A review of the statutory and common law of custody disputes convinces us that in an action between a parent and a third party, a presumption of custody exists in favor of the parent. New Jersey's comprehensive custody-statutory scheme proclaims that "it is in the public policy of this State to assure minor children of frequent and continuing contact with both parents." N.J.S.A. 9:2-4. Furthermore, in any custody dispute, "the rights of both parents shall be equal." Ibid. Similarly, N.J.S.A. 9:17-40 declares that "[t]he parent and child relationship extends equally to every child and to every parent, regardless of the marital status of the parents." A "`parent,' when not otherwise described by the context, means a natural parent or parent by previous adoption." N.J.S.A. 9:2-13(f). Grandparents are neither natural nor adoptive parents under the statute.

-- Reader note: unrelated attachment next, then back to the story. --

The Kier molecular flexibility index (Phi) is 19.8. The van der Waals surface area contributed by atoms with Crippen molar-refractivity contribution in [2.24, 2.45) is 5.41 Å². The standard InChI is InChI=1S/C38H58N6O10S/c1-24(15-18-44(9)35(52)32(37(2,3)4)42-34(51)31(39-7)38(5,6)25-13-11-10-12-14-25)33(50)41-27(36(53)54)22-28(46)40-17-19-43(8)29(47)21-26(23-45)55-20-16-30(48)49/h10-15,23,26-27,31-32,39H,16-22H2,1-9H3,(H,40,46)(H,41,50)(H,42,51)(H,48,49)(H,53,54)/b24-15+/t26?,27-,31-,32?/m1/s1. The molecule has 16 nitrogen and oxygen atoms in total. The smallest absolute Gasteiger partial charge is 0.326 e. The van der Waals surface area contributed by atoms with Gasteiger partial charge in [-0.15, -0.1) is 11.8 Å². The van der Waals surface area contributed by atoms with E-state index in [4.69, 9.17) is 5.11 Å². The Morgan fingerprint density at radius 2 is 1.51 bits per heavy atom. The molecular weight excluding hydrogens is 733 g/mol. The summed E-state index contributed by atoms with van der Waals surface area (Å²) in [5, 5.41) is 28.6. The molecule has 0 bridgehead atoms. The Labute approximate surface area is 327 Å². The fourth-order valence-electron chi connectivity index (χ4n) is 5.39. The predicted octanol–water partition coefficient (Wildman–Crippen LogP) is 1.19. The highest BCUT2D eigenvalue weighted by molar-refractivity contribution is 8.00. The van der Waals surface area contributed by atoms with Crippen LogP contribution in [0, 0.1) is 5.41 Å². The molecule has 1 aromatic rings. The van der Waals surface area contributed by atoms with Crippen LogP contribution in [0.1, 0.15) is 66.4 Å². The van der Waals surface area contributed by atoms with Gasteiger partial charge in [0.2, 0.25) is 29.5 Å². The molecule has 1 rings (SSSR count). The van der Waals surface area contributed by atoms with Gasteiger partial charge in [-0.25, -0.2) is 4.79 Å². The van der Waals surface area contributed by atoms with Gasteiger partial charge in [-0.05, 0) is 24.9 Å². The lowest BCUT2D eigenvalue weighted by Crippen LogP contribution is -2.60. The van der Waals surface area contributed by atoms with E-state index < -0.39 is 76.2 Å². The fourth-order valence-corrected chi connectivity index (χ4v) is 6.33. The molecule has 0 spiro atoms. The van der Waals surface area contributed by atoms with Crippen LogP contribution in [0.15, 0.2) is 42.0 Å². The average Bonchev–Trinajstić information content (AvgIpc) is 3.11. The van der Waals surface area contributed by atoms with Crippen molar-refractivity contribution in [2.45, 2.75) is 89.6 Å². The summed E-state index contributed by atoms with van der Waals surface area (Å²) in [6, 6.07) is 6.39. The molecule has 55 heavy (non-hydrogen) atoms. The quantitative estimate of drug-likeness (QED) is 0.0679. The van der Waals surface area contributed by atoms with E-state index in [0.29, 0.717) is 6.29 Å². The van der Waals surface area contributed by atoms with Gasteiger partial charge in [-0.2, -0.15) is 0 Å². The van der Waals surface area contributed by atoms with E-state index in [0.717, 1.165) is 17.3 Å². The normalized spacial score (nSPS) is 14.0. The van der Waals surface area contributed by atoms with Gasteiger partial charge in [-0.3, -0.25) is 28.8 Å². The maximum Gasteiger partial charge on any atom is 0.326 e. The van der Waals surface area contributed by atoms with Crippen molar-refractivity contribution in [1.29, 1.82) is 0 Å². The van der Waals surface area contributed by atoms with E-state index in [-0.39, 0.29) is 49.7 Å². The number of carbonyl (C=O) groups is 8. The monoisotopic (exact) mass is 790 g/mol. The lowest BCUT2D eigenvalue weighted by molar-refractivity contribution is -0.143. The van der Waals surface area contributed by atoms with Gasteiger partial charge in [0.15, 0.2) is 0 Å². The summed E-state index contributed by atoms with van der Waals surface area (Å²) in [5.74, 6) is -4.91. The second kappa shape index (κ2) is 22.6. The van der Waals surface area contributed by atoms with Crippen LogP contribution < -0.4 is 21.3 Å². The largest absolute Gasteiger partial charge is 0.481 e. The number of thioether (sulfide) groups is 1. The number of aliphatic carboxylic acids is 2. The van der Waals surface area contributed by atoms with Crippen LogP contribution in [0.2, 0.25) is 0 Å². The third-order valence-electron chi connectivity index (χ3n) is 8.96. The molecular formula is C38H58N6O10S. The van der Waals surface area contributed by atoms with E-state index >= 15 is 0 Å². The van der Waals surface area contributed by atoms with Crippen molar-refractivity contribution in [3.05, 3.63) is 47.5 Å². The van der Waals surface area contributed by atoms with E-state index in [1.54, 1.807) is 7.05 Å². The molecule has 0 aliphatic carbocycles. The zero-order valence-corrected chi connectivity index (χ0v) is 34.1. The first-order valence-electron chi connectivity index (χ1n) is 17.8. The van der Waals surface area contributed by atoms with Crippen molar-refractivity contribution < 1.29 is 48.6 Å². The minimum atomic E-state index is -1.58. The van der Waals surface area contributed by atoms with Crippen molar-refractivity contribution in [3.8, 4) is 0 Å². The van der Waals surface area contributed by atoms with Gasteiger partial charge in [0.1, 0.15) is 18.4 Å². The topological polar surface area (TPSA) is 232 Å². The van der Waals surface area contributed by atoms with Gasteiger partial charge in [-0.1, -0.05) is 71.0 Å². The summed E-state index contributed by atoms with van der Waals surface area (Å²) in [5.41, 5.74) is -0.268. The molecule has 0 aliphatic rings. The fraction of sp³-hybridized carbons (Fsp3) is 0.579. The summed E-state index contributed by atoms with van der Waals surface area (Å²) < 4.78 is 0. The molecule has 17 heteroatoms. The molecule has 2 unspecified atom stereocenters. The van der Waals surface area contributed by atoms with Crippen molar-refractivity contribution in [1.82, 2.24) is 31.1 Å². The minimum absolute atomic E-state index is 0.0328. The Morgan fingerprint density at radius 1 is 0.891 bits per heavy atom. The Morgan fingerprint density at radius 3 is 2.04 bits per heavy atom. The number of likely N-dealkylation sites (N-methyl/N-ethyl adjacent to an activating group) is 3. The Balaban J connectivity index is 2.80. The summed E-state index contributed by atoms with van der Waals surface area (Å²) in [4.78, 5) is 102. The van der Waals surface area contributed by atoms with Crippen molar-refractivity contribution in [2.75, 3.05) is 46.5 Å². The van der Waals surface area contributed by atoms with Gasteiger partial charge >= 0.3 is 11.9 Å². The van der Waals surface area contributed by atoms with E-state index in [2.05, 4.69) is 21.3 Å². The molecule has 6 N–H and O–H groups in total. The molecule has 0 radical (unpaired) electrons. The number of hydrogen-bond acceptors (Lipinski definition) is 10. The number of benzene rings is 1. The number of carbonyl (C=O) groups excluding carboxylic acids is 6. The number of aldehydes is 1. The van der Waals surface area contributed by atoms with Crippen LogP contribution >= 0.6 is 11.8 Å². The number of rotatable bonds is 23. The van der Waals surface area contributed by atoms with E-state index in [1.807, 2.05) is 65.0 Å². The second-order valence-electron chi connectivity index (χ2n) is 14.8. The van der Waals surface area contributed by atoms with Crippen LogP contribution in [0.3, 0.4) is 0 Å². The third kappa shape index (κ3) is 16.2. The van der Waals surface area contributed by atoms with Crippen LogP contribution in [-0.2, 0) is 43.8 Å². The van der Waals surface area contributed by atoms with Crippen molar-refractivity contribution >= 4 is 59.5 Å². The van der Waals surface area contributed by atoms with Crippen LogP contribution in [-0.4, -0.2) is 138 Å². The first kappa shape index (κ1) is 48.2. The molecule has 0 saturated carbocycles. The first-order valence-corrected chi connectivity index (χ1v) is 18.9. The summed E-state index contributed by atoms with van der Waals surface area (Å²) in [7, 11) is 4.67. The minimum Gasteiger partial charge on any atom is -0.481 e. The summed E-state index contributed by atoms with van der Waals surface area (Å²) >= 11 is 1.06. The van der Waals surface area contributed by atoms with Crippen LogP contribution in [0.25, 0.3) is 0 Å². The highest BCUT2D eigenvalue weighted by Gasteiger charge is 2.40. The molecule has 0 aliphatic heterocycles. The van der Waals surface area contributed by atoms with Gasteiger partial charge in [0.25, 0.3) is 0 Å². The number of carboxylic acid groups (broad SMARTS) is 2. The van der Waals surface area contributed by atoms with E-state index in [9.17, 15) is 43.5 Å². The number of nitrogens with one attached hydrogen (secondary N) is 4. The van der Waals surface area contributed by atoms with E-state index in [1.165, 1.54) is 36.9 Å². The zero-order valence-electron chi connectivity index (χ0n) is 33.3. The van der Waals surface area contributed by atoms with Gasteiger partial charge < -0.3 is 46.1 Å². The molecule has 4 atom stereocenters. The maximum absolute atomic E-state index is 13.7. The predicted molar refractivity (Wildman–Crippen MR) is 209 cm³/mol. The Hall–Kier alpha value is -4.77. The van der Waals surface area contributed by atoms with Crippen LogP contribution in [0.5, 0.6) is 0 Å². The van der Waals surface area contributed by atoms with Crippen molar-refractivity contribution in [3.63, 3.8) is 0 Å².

N.J.S.A. 9:2-4 refers only to parents and does not refer to third parties. However, N.J.S.A. 9:2-9 instructs that if a parent is "grossly immoral or unfit[,] . . . any person interested in the welfare of such child" may institute an action in Superior Court. (Emphasis added). N.J.S.A. 9:2-10 then allows a court, in an action brought by a third party pursuant to N.J.S.A. 9:2-9, to award custody of the child to that third party. But such a custodial award is based on a finding of parental unfitness, which was never alleged or found to exist in the present case. When read together, those statutory provisions indicate that in a custody dispute between a parent and a third party, the public policy of this State is that a presumption exists in favor of the parent. A third party can overcome that presumption by satisfying the standard required for termination of the rights of a non-consenting parent: unfitness, abandonment, gross misconduct, or "exceptional circumstances."